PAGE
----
Eleven juvenile whooping cranes were released Tuesday morning from the White Lake Wetlands Conservations Area in Vermilion Parish.
The juveniles were brought to the conservation area on Nov. 9 to begin the adaptation into the wild. The youngsters are placed in pens covered with netting. After a while, they were released into a larger uncovered pen that protected them from most predators while allowing other birds to fly in and these - when they're ready - to fly out.
The 11 released at White Lake all came from the International Crane Foundation in Baraboo, Wisconsin, according to a news release from the state Department of Wildlife and Fisheries.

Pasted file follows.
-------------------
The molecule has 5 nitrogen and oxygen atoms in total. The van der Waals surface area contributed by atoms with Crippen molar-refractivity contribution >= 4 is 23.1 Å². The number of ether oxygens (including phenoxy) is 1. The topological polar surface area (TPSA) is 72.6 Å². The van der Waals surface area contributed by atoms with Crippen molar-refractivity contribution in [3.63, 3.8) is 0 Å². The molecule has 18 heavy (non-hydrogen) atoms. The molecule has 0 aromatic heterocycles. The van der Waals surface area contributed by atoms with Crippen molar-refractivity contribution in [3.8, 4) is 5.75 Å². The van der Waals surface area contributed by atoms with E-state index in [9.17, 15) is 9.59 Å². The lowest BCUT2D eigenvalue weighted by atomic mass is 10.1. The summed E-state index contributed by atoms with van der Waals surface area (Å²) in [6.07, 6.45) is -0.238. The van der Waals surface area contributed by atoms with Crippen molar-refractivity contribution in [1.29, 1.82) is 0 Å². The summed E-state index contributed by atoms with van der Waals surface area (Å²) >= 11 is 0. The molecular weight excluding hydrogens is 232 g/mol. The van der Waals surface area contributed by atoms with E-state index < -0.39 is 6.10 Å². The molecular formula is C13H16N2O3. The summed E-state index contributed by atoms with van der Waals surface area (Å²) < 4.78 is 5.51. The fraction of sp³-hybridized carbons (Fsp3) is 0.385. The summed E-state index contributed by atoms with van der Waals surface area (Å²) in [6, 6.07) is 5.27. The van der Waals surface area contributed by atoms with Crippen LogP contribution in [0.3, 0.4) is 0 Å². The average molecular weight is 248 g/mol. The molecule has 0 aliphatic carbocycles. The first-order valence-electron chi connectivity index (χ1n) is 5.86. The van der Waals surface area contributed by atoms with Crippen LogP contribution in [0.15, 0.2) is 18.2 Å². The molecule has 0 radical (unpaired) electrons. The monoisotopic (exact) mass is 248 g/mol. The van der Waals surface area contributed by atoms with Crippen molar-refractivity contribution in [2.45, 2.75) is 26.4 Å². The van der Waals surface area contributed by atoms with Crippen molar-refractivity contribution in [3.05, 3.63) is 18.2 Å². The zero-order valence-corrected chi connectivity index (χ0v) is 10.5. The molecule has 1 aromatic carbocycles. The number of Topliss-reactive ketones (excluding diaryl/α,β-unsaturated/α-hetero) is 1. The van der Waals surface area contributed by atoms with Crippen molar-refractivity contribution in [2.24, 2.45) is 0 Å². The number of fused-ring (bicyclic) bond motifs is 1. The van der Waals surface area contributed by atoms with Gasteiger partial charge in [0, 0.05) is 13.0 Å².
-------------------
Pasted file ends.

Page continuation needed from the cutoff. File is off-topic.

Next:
There are now 72 whooping cranes living in the wild in southwest Louisiana.
Whooping cranes, standing 5 feet 9 (1.5 meters) tall, are North America's tallest flying bird and among the world's rarest with only about 600 alive. About half are in the only natural flock, which migrates between Canada and Texas. Another 137 are captive and nearly 100 are in a flock taught to migrate from Wisconsin to Florida by following ultralight planes.
The near-extinction of the species came about through hunting and habitat loss.